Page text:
'I.S.S.' review: Chaos aboard the International Space Station
Courtesy of Bleecker Street
A new Cold War is brewing and this time it’s with zero gravity in the sci-fi thriller “I.S.S.” How does the saying go? In space, no one can hear you debate Russian-American geopolitics? In any case, “I.S.S.” plays on those anxieties much in the same way “Fail Safe” or “WarGames” did before it.
Director Gabriela Cowperthwaite’s film puts the audience and the characters in the ultimate: “What would you do?” conundrum wherein astronauts and cosmonauts abroad a futuristic International Space Station are given a set of dire marching orders. The film opens with the crew of scientists and engineers living in harmony and conducting their research in an amicable manner. That dynamic is drastically upended when they witness what they initially think are volcanic eruptions on earth, but then find out a war between the United States and Russia has broken out.
Suddenly, the three Russians; Nicholai (Costa Ronin), Alexey (Pilou Asbaek) and Weronika (Masha Mashkova) and three Americans: Dr. Kira Foster (Ariana DeBose), Gordon (Chris Messina), and Christian (John Gallagher Jr.) find themselves entangled in a chess match after their respective governments have commanded they take over the ISS with any means necessary. It’s a great setup and one that could have yielded dividends had the filmmakers chosen a more plausible path rather than stick to conventional plot mechanics.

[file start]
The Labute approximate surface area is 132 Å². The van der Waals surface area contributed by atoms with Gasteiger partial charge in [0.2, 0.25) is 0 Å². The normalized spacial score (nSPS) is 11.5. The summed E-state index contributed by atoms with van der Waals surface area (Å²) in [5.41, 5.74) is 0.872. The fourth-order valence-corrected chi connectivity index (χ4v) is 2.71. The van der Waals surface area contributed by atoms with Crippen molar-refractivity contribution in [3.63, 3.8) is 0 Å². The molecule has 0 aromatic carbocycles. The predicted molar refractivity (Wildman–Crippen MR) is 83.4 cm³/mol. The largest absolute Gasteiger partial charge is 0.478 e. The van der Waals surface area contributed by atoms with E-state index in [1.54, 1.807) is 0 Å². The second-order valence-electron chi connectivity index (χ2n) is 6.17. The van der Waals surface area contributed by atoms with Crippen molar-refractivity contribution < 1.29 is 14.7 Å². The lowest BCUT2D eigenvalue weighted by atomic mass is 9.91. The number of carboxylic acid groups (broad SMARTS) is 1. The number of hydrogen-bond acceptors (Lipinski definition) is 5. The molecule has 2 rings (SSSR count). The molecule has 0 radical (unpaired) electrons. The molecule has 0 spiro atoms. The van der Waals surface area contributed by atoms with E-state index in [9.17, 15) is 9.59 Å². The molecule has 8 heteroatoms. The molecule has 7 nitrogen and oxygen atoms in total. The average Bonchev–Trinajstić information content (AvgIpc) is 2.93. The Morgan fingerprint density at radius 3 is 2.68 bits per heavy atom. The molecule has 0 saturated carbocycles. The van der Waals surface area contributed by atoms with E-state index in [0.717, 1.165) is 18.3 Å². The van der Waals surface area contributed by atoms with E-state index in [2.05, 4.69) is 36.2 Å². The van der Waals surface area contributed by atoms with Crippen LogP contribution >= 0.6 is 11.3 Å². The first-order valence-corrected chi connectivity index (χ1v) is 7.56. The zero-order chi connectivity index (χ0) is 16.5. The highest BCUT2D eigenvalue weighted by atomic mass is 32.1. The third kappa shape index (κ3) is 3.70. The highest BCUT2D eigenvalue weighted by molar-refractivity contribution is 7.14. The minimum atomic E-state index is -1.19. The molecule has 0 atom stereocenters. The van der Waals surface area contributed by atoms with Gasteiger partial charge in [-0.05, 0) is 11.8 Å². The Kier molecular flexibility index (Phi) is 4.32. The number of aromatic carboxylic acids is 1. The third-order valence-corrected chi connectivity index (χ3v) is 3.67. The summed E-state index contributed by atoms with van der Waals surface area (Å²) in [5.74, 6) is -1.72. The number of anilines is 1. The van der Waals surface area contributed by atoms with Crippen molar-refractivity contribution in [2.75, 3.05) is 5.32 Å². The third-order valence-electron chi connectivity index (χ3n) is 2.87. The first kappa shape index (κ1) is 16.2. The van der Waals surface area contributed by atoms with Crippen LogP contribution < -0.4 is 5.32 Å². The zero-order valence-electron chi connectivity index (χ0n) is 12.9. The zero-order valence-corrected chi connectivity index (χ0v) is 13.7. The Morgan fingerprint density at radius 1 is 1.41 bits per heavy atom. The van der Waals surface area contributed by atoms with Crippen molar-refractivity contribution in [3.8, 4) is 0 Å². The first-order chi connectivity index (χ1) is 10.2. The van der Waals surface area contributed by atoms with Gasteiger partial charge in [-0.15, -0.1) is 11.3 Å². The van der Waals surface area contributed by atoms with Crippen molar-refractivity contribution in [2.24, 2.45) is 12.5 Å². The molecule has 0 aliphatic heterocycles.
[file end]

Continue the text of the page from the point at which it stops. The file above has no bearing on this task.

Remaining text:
Considering these six individuals are all smart and reasonable human beings and have just spent, I don’t know, years working together and building a relationship, it’s remarkable how quickly this turns into “The Purge.” Not to mention if an actual war had started on earth, I doubt either government's first instincts would be: “make sure we take control of the floating science lab!” These questions linger greatly in a film that strives for authenticity, but as it inches towards the climax and one character makes a complete shift that doesn’t make any sense whatsoever, all goodwill bought from the set-up evaporates.
On the technical side, Cowperthwaite makes solid use of the miniscule budget: this looks and feels like it was shot in space, but the filmmaker lacks the bravado of staging tense standoffs that’ll keep the viewer on the edge of their seat. Then again, she’s not done any favors by Nick Shafir’s screenplay, which never throws a wrench into the main story so much as it chugs along at a routine pace, hitting every predictable check point imaginable. I kept sitting and wondering when and if “I.S.S.” was going to recontextualize its premise with a last second shift or final reveal that may have salvaged the script’s clumsier elements.
It never arrived and you’re left with an average thriller that gets lost in orbit.
I.S.S. is now playing in theaters.